Monitoring Physician Dispensing Reforms in Pennsylvania

By Dongchun Wang, Vennela Thumula, Te-Chun Liu

May 17, 2018 Related Topics: Physician Dispensing, Prescription Drugs and Opioids

This study examines the impact of Pennsylvania House Bill 1846—which changed the reimbursement rules by capping the prices paid for physician-dispensed drugs and restricting physicians’ ability to dispense opioids and other drugs to limited time frames—on the frequency and costs of physician dispensing.

The study also examines the changes in dispensing patterns after the reforms and monitors the changes in the prevalence and costs of prescription drugs in Pennsylvania. The emergence of new pharmacies in Pennsylvania whose revenues were predominantly from compound drugs is also explored.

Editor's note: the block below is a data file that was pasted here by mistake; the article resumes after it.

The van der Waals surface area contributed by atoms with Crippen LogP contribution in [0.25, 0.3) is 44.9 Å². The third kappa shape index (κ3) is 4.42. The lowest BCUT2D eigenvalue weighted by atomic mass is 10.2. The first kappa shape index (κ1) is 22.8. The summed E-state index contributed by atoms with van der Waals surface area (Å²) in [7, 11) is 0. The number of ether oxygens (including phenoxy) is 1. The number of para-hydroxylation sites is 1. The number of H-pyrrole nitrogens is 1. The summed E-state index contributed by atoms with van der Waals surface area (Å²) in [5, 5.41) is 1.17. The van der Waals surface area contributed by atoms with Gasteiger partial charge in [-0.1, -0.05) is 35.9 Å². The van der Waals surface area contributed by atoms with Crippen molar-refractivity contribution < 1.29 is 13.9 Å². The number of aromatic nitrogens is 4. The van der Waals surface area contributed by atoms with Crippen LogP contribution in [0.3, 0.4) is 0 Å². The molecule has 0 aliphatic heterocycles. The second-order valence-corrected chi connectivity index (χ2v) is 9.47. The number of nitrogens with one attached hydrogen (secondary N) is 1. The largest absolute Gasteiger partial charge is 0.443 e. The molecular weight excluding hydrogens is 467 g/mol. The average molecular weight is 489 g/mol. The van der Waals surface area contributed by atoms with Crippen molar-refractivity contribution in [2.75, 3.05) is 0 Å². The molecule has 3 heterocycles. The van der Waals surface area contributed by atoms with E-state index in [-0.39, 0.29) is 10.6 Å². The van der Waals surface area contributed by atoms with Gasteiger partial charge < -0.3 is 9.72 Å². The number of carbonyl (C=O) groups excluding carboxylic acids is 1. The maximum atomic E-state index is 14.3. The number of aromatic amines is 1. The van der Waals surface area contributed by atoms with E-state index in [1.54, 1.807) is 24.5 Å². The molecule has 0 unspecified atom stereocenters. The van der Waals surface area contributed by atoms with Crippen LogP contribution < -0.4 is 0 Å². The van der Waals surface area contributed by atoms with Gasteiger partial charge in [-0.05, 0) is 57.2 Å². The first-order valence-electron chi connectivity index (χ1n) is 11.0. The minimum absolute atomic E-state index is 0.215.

The study used detailed transaction data for physician- and pharmacy-dispensed prescriptions filled in 2013 through 2016 that were within 24 months of the date of injury. The data used for this report came from payors that represent 47 percent of all medical claims in Pennsylvania.

Monitoring Physician Dispensing Reforms in Pennsylvania. Vennela Thumula, Te-Chun Liu, and Dongchun Wang. May 2018. WC-18-20.

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Research Questions:

  • Did injured workers continue to receive prescription drugs at the same rate after the reforms?
  • Did the prices paid for physician-dispensed drugs decrease post-reform?
  • Did physicians continue to dispense after the reforms?

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